This year's flu season is already shaping up to be an intense one.
Flu-related hospitalizations are currently on the rise in all age groups, but especially in children, and the upward surge is occurring considerably earlier than it has over the past decade, according to a new report from the U.S. Centers for Disease Control and Prevention.
So far, the CDC estimates that 880,000 people have been infected with the flu. Of that number, 6,900 have been hospitalized and 360 have died. The first flu-related pediatric death of the season was also reported this week.
Per the CDC's report, the "cumulative hospitalization rate in the FluSurv-NET system is higher than the rate observed in week 42 during previous seasons going back to 2010-2011."
“We haven’t seen this level of activity this early before,” she said.
Cases of influenza are rising across the nation, with particularly high rates in the Southeast and South-Central areas.
To complicate matters further, the seasonal flu is spreading at the same time that another respiratory virus, RSV, is rising in children.
“We realize the potential implications of the co-circulating viruses all at once,” Brammer told NBC. “We’re taking it very seriously.”
Brammer stressed that everyone who is 6 months and older should get an annual flu vaccine to fend off infection and serious illness. Certain children should even receive two flu shots. The best time to get the flu shot is by the end of October.
Early data from a CDC report based on Chile's flu season suggests that this year's flu shot is 49% effective at reducing hospitalizations. From 2015 to 2022, the flu shot ranged from 29% to 48% effective.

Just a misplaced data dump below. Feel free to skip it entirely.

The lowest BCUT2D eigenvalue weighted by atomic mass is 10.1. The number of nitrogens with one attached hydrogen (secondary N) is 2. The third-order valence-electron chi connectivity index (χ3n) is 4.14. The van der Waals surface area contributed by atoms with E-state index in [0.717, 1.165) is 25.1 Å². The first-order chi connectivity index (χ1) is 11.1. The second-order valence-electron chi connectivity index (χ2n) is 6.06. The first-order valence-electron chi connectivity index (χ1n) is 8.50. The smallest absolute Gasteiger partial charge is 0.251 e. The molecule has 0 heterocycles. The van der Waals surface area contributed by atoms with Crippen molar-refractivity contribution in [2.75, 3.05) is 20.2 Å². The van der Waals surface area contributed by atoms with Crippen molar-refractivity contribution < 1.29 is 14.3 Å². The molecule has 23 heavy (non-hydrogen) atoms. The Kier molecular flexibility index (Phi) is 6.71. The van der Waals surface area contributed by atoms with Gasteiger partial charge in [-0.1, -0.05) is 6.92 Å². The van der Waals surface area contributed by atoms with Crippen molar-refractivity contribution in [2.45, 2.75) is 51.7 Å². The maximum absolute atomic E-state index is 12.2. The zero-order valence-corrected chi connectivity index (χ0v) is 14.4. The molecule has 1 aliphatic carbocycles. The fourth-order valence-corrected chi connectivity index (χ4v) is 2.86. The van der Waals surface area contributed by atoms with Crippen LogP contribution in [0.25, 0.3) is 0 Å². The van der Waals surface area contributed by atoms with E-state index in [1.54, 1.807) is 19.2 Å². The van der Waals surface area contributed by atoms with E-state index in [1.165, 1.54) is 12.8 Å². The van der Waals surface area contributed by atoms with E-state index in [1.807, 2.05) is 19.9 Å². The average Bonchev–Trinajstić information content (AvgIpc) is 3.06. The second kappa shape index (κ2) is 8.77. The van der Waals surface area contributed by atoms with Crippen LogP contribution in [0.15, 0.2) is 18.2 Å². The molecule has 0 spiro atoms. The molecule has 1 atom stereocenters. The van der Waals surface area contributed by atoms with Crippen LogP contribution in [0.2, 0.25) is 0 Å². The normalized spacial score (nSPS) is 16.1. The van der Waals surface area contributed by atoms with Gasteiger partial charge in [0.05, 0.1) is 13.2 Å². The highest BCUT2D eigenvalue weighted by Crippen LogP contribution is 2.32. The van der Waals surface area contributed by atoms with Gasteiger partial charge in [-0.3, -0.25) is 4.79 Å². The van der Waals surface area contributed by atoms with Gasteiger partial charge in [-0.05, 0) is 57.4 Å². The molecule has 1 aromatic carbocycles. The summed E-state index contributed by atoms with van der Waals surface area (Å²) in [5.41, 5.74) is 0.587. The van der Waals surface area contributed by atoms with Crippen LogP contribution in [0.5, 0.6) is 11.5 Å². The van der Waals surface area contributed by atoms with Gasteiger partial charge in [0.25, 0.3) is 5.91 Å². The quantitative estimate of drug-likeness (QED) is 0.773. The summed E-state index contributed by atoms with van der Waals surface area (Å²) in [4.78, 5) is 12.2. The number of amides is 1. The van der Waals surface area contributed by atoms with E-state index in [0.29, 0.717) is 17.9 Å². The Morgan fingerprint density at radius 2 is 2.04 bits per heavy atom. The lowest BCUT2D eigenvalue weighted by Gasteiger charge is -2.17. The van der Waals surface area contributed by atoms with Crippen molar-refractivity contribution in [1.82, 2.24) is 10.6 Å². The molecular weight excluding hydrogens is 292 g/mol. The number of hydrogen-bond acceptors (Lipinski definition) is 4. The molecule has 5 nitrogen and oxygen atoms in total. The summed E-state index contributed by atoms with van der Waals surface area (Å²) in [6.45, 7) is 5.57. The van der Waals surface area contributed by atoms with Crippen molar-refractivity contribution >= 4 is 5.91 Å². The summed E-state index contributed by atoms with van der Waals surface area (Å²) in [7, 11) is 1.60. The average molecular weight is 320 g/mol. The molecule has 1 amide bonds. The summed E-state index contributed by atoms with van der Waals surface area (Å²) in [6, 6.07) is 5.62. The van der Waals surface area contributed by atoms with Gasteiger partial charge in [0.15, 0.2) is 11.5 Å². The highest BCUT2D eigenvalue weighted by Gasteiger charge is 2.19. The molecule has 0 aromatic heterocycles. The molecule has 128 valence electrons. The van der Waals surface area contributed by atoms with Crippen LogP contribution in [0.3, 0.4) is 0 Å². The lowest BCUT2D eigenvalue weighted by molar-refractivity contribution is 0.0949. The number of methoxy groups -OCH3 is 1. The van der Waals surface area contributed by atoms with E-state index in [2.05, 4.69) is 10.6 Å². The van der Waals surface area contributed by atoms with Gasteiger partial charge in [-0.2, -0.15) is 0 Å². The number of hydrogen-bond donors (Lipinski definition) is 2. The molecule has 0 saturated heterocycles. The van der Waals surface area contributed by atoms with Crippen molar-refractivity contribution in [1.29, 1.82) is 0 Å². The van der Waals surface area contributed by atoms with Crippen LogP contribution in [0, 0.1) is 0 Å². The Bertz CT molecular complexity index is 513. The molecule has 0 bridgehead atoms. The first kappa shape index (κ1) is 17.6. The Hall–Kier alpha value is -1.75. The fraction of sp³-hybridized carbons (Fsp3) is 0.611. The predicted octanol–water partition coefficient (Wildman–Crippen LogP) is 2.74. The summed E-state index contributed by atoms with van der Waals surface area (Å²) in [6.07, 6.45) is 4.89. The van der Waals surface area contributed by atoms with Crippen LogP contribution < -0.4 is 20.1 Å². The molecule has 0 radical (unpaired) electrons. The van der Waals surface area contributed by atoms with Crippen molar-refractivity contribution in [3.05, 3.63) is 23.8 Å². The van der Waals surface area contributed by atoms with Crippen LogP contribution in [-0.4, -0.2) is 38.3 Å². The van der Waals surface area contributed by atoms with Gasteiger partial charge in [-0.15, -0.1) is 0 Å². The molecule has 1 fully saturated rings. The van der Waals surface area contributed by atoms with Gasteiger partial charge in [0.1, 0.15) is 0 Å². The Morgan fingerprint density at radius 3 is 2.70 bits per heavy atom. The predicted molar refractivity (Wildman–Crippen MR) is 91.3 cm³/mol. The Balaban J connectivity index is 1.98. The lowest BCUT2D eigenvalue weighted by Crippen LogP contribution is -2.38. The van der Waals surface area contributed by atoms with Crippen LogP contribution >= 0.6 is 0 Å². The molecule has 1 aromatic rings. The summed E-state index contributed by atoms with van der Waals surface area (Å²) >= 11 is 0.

Even more concerning for this year's flu season, fewer people have gotten flu shots at this point in the year than compared to 2021 and 2020, according to CDC data. But this flu season is expected to be more severe, with fewer of the COVID-19 mitigation measures that minimized the spread of influenza the past two seasons.
If you do end up getting the flu, the CDC recommends using prescription antiviral drugs as soon as possible in patients who are hospitalized, have severe illness or are high risk for severe illness.
In recent weeks, hospitals across the country have been struggling to keep up with cases of respiratory viruses. Health workers are on high alert over the possibility of a "tripledemic" this fall and winter, if COVID-19 starts surging at the same time as RSV and influenza. A COVID recent wave in Europe means the U.S. could soon follow.
“I cannot stress enough how important it is to go ahead and get that vaccine now,” Brammer said.